McDonald’s Used to Be My Playground

I come from a single Mom who worked more than any one person should have to in order to raise my younger brother and I. She didn’t have a choice in the hours she worked and the overtime she put in because, as a single mother, all you can see is the life you’ve always wanted for your family and reach to attain it.

For this reason, we struggled with things growing up; my brother and I, my mom and I, my grandma and I, my aunts and uncles and cousins…we all struggled. And, I was generally at the center of the drama. I wasn’t the cool, calm and collected me of now back then. In fact, I wasn’t this me until…well, very recently.

For most of my grown childhood (say 13–23), I was a terror. I was a screaming and shouting, demanding and whining, messy bucket of frustration and rage. I was also a boy of fairly significant size; specifically, round. One might have called it pleasantly plump but in reality, I was just plain F-A-T.

I was so heavy that I not only hated my body, I hated myself. Everywhere I looked there were aspirations of fitness, health and happiness in every TV, magazine and billboard advert directed at me but there was no education surrounding it and certainly no healthy offerings at McDonald’s like there are today.

Let’s role play for a moment.

You’re a single mom working as a critical care nurse pulling four, five or sometimes six 12-hour shifts in a row.

First of all, that doesn’t even sound safe.

Your kids are 14 and 8. You love them very much — in fact, you’d do anything for them, they are your pride and joy. You don’t see them as much as you’d like but when you do see them, you want to do anything you can to make them happy.

It’s just after your overnight shift at the hospital (11 pm — 11 am) where you’ve endured gun shot wounds, domestic violence, drug addicts and more. You finally arrive home and you’ve just got time for a quick 2-hour power nap. At 3 pm, your youngest son needs to get collected from school; your older son at 5:30 pm. After a quick, casual greeting in the car quickly, it’s dinner time. What are the choices? Well, typically it was McDonald’s, Burger King, KFC or The Ground Round, a local American-style pub and burger joint.

Sound disgusting? Revolting? I know…to me, too.

But then…then, I was in heaven when those were our dinner choice options. I’ll say it…I was happy as a pig in shit and, frankly that’s because I was.

After a day like the above, what Mother would have the energy to convince her two sons that she’s going to make a delicious vegetarian dish with eggplant, tofu, tomato and onion?

None. And, to be fair, who on 2 hours sleep would have the energy to even actually cook?

In school, there was no education, support or encouragement to eat healthy. I bought my lunch on most days. With no supervision at all, I could easily have a cheeseburger, a slice of pizza, french fries and a chocolate shake for lunch. There were no true healthy offerings, no words of encouragement from teachers or staff. The exception was always a few lonely, disappointed looking apples or oranges at the end of the lunch queue.

Did you see what I already have on my tray, sister?

Where, after filling my tray with all of the other ample offers, does an apple or an orange left as an after thought even come into play? I don’t think so, hey.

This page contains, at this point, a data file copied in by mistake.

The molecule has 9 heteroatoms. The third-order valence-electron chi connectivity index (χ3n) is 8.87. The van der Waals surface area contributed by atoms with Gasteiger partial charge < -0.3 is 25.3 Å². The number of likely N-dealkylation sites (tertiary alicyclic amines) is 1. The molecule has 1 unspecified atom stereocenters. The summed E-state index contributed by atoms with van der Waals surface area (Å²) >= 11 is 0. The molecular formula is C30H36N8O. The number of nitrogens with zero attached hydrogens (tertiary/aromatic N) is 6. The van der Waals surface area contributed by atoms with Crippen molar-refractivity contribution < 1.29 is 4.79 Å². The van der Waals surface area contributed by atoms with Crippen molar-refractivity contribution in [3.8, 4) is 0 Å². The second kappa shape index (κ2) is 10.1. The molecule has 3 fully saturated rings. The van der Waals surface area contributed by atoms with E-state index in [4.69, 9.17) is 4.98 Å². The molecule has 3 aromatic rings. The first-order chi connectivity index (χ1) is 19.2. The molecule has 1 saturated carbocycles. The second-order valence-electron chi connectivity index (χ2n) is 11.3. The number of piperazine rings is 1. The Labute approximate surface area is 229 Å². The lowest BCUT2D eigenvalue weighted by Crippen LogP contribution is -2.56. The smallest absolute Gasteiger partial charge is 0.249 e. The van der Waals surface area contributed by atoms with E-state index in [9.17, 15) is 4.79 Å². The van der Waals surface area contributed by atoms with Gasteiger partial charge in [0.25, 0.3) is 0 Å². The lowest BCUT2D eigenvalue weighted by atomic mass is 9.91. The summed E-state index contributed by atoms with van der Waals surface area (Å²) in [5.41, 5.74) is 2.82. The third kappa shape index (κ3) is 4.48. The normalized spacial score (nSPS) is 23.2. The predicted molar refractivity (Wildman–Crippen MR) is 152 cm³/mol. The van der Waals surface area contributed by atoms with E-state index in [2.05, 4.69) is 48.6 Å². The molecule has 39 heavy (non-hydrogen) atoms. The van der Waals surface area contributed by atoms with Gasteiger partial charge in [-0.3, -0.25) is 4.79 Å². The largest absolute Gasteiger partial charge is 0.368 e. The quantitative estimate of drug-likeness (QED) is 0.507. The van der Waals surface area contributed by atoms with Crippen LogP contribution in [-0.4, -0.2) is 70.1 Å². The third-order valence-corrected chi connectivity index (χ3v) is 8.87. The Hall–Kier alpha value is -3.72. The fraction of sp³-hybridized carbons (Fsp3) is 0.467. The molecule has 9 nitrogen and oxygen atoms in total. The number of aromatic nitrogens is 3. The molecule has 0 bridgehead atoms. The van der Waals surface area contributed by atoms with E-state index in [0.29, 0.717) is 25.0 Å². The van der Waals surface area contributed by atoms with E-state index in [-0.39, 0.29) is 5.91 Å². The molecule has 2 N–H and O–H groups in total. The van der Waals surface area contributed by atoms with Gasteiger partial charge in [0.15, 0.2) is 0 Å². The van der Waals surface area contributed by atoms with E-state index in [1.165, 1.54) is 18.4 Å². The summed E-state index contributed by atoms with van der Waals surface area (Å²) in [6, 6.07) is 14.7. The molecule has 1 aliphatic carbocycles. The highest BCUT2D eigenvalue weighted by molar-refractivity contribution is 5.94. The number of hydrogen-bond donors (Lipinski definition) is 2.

There’s a reason grocery stores put the fruit and veg in the front section and the chocolates on the checkout aisles. I’m just hypothesizing here but I think if they switched the placements for a month, both fruit and candy sales would drop.

With no health education other than a few classes on sex, something that wasn’t even on my mind as I was a good 50 lbs over a healthy weight, I had no true concept of how I was polluting my body.

Gym classes were also a joke as we mostly changed clothes, sat in the bleachers or walked around the track. This was ‘gym’ for a fat person where I grew up. There was no interest in teaching, training or mentoring. The gym teachers were those stereotypical gym teachers you see in American films. If you wanted to play kickball, baseball, dodgeball…you could. At least there was that. But, why would in the world would I voluntarily engage in an activity where my peers are going to ridicule me? I’m a middle school student.

Ugh. Can this day just be over yet? I’m so tired and feeling really sick to my stomach.

Last period finally arrives and I settle in and get cozy for the rest of the afternoon. I’ve arranged my schedule so that I actually have two back-to-back classes in the same room. Pretty sweet, right?

Well, it gets better because my after school activity also happens to be in the same room. So, here I am from around 1:30 pm until 5:30 pm or so settled into the auditorium for my favourite class, theatre. (It’s actually two classes but I can’t really remember any distinguishing characteristics between the hours spent there in class.)

When you think about fat people, there are generally two main stereotypes that emerge: the sad, lonely and depressed fatty or the happy-go-lucky, not a care in the world, funny but secretly sad, lonely and depressed fatty.

Well, I was the second one and the theatre felt like home. Yes, home…not a second home…home. I couldn’t sing (still can’t), couldn’t dance (much improved) and I’m pretty sure I was a terrible actor but for some reason, I felt at home.

Our theatre teacher welcomed me and everyone else with open arms; the theatre became a family, a community. There were no judgments here — if you were happy being fat, be fat.

When every other class is littered with jokes about breaking chairs, unbecoming odors or some other mundane, elementary form of humour, being somewhere where you don’t have to continually think about your weight is like an oasis in the middle of the Nairobi dessert.

Begrudgingly, I would leave the theatre when the doors closed around 5:30 or 6 pm. My mom would pick me up, my brother already in the car. As we greeted, I was never truly happy to see them; I wasn’t happy about anything. And, I couldn’t understand why.

We’re in the car and it’s dinner time now.

Let’s re-cap the choices: McDonald’s, Burger King, KFC or The Ground Round.

Let’s get real for a minute.

If you were a child of the 80s (and maybe 90s) living in the US, this should be an easy one for you.

Who had the best toys with their kid’s meals?

McDonald’s.

Who had the best playgrounds with those awesome ball pits?

McDonald’s.

Who had those rad boxes with the games on it?

McDonald’s.

At Burger King, you were lucky if you got a crown and smile; The Ground Round boasted balloons and KFC offered no child-friendly perks at all.

Where do you think we ended up more times than not?

You guessed it, McDonald’s.

7 of 10 times we probably ended up on McDonald’s and, believe me, that wasn’t for lack of my trying to push that number higher. Obesity in America is an epidemic. Currently, 1 in every 3 adults in the US is classified as obese and 17% or almost 1 in every 5 teenagers. On top of this, another 1/3 of American adults are overweight. Thanks to a McDonald’s, Dunkin Donuts, Starbucks and Burger King on every corner, we are a nation where approximately 2/3 of the population are overweight.